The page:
The Mini 14 version is almost an Alaskan Icon. Wherever you go in the interior in winter, you seem to run into a native guy with a Mini 14 strapped to his snow machine. They love these rifles because they are reliable under any weather conditions and they simply don't worry about whether that caribou gets knocked down with one or a half dozen shots. Load up some FMJ's and knock down a wolf or other furbearer. Load up some soft points and perforate a moose's ribs till he falls down. No problem.

It's a reliable working rifle - nothing more, nothing less. Enjoy it!


March 23, 2007, 04:58 AM
Somebody was talking about post-2005 mini 30s being more accurate due to a burlier barrel. Any truth in this?

January 1, 2009, 11:14 PM
Ten years ago the accuracy of the Mini's was being called into question.

I am considering getting one (as opposed to going the AR-15 off-list lower route) for home defense/plinking. I have been told that Ruger updated them and that they're more accurate than before (although nothing like a good AR).

Anyone care to weigh in one way or the other?

Rifleman 173
January 1, 2009, 11:56 PM
Mini 14s have a place in some guys' arsenals. Not mine any more. I've owned 3 of them and won't buy any more of them. Don't get me wrong. If I were desperate and came across a Mini 14 or Mini 30 I would try to adapt it to work for me. But because I've learned my lesson with previous Mini 14s, I'm not going to voluntarily buy any more of them when a decent AR-15 or M-4 clone will outdo the Mini 14s right out of the box for accuracy. The SKS does out-shoot the Mini 30. Every now and again, legend has it that Ruger puts out a really accurate Mini 14 or Mini 30. Trouble is that legend also tells us that there is a pot of gold at the end of a rainbow too. And, of course, there is the famous, "Sure. I'll respect you in the morning..." But I digress. Mini 14s and Mini 30s can be made to be more accurate if you are willing and have the time and money to spend to fix something that shouldn't be in the majority of the Ruger firearms in the first place. Trouble is that I should NOT have to ship my Ruger firearm to Timbuktu to have a voodoo shaman dance around my gun, drip chicken blood on it and have him set a cryogenic frozen heavy barrel on it for all the family's monies for the next 6 generations. C'mon!!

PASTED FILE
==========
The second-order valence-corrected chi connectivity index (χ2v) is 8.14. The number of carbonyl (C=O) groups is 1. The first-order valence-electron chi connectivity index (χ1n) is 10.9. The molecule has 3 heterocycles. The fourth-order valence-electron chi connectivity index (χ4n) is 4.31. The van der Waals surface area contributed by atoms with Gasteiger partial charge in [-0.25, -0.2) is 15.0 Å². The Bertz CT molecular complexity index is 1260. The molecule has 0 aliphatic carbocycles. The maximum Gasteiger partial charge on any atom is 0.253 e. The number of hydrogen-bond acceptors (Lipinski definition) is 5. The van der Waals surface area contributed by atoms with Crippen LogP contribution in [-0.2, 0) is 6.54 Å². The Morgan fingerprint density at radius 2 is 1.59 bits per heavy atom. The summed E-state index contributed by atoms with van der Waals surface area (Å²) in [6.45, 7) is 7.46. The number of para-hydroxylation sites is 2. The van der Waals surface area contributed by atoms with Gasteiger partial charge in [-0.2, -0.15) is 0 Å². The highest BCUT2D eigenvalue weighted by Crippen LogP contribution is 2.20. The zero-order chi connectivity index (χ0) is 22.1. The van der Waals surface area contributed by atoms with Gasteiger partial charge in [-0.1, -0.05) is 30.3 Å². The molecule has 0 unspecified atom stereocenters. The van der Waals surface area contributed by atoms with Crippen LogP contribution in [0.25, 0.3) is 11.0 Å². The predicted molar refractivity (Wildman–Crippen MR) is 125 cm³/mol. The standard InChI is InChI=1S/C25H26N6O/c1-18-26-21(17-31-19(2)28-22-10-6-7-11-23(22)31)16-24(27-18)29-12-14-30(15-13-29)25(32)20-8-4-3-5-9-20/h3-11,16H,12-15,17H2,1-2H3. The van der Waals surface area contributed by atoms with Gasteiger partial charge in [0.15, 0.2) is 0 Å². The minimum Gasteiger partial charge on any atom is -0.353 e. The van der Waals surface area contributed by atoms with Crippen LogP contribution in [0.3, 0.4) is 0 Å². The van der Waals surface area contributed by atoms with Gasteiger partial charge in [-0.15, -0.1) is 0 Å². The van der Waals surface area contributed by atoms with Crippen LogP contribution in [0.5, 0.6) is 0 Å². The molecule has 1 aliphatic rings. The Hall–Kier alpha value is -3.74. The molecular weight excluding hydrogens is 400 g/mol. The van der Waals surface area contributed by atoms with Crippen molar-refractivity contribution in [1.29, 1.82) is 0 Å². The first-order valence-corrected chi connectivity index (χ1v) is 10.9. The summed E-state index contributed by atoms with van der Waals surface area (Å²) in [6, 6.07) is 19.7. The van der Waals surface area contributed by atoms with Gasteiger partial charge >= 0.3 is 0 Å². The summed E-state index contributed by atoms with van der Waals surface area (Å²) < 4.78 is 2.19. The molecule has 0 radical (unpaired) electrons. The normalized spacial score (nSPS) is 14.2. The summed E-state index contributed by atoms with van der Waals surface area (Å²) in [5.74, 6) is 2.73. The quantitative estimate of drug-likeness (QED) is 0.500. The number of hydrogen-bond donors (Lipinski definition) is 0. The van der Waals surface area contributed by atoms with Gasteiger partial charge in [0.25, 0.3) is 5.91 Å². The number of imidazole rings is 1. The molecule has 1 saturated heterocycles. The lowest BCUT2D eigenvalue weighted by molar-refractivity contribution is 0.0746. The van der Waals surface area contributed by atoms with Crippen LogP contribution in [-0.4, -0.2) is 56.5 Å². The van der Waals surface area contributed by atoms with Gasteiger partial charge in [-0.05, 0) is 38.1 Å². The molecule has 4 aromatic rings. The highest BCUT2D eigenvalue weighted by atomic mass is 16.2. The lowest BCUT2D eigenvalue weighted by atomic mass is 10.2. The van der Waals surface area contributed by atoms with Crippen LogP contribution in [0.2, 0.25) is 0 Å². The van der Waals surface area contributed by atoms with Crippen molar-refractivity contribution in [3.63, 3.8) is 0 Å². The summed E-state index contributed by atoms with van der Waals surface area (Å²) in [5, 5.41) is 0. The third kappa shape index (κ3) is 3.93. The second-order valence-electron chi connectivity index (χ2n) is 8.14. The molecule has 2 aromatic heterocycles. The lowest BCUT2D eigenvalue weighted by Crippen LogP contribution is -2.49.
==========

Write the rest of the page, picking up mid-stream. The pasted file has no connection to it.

January 2, 2009, 12:54 AM
I was 12 when this post was first made. I didn't look at the date and I was like uhh Y2K is over [color=#FF0000]█[/color][color=#FF0000]█[/color][color=#FF0000]█[/color]. it has been revived twice before now.

there are other threads about the mini system if you look around.


Ignition Override
January 2, 2009, 12:58 AM
As an older gun novice who only enjoys shooting objects (versus paper) at short range, standing with iron sights,
Minis are ideal, although a good SKS can cost a bit less for the same purpose.

For simple fun, the only problem with the 14 is the higher price of ammo.
Have the 14 and 30. The classic American military styling of these type rifles has always appealed to me.
Won't mention Russian styles in this topic...

January 2, 2009, 01:42 AM
That's crazy, this thread has now been resurected 3x.. that's gotta be close to a record! :)

Rifleman, I kinda gotta disagree with you on this one. If you are going to make it a money matter, people drop all sorts of money on their ARs just to make it look a certain way. Granted a plane jane AR (now costing $900?? instead of $650) very well outshoot a Mini with some work done on it, but the performance gap probably isn't that big. When you consider the fact that Mini's are cheaper, especially if you buy a used one, you've got a fair amount of $$ to put into until you are at the price of an AR. Also, I've read there are a few things you can do that make a noteworthy difference in the accuracy that don't cost a thing.. they say there are some screws you can re-torque to a correct amount of pressure, for example.

But seriously, to each his own. Doesn't bother me one way or the other if you decide to never purchase a Mini again. I just don't understand how people can drop $1800 on an AR and then call you nuts when you spend $1500 on an accurized Mini simply because they have a bad reputaion of not being accurate to begin with. Certainly their reliabillity has never been brought into question like the AR has (although I don't believe they have reliability issues anymore like some people claim)

****So I just went to my normal websites to double check the prices I quoted and they have taken down the prices and said "price on request". So I might not be spot on with that number. But either way, I still feel my point is valid as that was just a rough number for comparison.